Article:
it is white guy? And even separating the artist from the art, Elgort’s performance is often awkward. He may seem complacent even in scenes where Jake has to be modest and inquisitive, which undermines attempts by the show to position him as an outsider in a country that may have deep hostility to white visitors and even more to Jews like Jake.Not surprisingly, Elgort is best used in the wonderful premiere of the series, directed by Michael Mann. Although Mann never technically directed episodes of his iconic police show of the 1980s Weiss Miami his visual aesthetics were just as palpable in that show as in this one completely unrelated
history. Tokyo’s early 21st century (most of the first season takes place in 1999) seems to have been built for Manna to shoot, with its rich cool glass and metal surfaces and rich neon signs. There are several stunning shots, in particular one of four different trains traveling through the same place at the same time, and a man standing within all the tracks; the camera is pulled out and we see that the man was stabbed with an old-fashioned blade, contrasting with this modern background. And when we’re in the newsroom, at the hostess club, at the police station, or at one of the parties for the Sato team, this first episode provides another example of how effectively Mann shows people who do their jobs well. He also presents a liveliness in Elgort, which is not the case, as in the following episodes he gives way to director Josef Kubot Vladyka and Hikari. The energy level of the series as a whole is declining, and it becomes more sensitive that the plot is based on clichés from different traditions of pop culture. The supporting actors are strong, even if there is no material. For example, the more we learn about the mysterious prehistory of Samantha, the less interesting it is, but Keller effortlessly holds the screen, whether it is opposite Elgort, Kasamatsu or any of Samantha’s colleagues. And while the show is for the most part quite serious and serious, it occasionally generates pleasant easy moments as we see Jake working on friendships with his fellow reporters, with the cops (including Hideaki Ito as the cheeky a vice detective who seems less credible than Hirota), and even with Sato, who lures Jake into a debate about what exactly “yes” means in the Backstreet Boys ’“ I Want It That Way ”chorus.In one scene, Jake and Amy interview a Korean immigrant, and Amy reveals that she has a grandparent. The mere mention of these biographical details is serious given the complex and often ugly story between the two cultures that you can now see in the incredible Apple TV + movie Beginning . This show also largely unfolds in foreign languages with English subtitles, but it doesn’t feel the need to give American viewers an American guide across the globe. Both series adapt books with different approaches, however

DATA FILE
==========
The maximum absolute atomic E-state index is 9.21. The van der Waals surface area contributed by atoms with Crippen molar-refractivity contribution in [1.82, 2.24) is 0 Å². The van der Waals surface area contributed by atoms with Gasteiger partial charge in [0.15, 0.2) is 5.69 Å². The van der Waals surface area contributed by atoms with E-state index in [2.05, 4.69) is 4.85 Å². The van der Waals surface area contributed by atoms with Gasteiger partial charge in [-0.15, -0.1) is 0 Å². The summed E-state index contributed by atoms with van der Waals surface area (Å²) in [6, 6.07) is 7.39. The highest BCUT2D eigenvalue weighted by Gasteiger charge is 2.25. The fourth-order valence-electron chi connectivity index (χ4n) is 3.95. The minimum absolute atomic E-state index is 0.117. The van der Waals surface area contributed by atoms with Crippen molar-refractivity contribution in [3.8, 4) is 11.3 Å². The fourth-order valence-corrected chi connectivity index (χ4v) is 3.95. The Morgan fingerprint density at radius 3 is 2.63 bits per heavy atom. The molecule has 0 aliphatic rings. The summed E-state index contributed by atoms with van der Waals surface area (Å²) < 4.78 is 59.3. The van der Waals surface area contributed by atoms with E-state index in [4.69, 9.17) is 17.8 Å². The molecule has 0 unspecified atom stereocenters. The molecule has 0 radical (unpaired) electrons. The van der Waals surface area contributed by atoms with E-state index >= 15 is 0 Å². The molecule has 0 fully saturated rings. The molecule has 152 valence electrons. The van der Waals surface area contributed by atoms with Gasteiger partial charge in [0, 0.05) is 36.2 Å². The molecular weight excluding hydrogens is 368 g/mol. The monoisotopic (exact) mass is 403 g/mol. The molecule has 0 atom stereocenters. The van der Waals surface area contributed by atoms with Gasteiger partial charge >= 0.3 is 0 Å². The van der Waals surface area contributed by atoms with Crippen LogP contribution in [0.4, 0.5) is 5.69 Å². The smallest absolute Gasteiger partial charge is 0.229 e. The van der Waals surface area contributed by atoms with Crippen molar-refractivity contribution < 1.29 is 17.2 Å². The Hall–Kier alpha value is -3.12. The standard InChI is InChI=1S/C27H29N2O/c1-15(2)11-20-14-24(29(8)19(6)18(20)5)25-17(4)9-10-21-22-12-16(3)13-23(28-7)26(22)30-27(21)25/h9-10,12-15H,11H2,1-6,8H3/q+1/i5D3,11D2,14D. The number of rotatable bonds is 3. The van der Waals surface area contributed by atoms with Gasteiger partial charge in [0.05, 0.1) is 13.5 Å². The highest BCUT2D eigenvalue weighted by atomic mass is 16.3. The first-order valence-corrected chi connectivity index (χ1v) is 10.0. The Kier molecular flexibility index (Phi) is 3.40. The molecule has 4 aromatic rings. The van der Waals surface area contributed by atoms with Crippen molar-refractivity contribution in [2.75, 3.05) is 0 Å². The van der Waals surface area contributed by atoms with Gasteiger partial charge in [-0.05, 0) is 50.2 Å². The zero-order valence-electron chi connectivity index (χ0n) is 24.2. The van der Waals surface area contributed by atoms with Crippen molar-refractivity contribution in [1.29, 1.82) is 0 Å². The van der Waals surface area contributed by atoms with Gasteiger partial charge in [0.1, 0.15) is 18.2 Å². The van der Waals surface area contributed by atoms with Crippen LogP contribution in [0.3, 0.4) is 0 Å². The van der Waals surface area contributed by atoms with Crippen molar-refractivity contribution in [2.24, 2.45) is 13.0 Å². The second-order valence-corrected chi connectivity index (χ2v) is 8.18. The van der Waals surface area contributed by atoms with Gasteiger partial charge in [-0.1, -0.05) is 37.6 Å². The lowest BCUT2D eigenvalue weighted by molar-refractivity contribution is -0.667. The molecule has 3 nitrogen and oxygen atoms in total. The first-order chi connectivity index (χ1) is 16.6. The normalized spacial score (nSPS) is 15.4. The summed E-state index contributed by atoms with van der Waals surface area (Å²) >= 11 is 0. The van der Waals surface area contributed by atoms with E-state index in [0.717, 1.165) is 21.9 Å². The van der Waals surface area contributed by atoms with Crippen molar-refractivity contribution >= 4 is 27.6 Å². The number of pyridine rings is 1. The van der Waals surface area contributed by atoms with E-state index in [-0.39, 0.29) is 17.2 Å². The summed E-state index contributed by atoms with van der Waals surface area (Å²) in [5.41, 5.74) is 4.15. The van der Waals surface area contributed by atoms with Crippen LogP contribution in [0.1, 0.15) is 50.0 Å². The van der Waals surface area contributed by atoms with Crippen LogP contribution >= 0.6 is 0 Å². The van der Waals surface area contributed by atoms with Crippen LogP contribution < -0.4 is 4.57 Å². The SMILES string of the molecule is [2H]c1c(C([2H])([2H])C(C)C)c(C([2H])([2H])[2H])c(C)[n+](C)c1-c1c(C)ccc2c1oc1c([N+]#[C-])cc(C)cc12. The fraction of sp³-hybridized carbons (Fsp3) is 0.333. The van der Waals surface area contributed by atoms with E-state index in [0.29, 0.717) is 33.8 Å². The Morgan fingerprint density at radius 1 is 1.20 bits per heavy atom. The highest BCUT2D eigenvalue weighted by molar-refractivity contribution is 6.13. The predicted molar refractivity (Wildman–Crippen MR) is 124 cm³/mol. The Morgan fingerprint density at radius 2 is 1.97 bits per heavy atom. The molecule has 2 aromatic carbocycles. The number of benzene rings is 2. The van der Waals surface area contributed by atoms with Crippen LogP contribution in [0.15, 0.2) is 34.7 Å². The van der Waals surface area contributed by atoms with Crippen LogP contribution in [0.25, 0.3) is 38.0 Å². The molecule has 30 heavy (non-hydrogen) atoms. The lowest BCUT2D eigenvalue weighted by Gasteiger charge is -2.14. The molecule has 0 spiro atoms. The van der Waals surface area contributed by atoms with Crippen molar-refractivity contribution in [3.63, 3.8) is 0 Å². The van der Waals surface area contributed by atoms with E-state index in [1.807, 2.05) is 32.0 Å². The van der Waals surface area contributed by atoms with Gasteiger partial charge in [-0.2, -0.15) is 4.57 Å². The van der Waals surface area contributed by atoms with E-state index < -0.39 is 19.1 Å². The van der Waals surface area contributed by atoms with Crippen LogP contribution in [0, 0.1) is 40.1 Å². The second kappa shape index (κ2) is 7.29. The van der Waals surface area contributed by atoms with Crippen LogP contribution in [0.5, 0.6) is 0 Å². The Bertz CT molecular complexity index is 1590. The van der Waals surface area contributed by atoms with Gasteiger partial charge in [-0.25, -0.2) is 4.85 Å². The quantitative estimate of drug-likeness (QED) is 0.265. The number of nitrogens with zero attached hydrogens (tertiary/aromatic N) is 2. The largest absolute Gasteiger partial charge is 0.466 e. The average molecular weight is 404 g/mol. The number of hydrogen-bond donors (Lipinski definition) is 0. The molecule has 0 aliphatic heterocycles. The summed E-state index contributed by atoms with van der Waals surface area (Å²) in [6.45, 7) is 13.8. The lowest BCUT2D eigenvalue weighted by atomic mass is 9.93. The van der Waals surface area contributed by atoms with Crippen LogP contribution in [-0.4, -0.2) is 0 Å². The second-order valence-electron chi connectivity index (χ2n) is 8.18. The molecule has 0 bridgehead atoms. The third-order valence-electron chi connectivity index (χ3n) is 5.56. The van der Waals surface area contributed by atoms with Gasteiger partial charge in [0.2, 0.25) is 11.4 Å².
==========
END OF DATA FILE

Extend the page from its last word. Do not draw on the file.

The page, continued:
Tokyo Vice manages to turn his version of the central figure of the source material into an obstacle to the history of all others. Tokyo Vice certainly have their moments, including long ones
yakuza a sequence of actions in which swords ultimately prove more useful than guns. But it’s hard not to leave with the feeling that the show could have been much bigger. At one point, Hirota describes his father Jake as “very Japanese.” When Jake asks what that means, Hirota explains, “There are degrees.” It’s a decent show, but one that feels like it would be so much better if it wanted to be more Japanese. The first three episodes
The Tokyo vice will air on April 7 on HBO Max, with two episodes a week coming out weekly until the April 28 finale. I saw the first five of the eight episodes.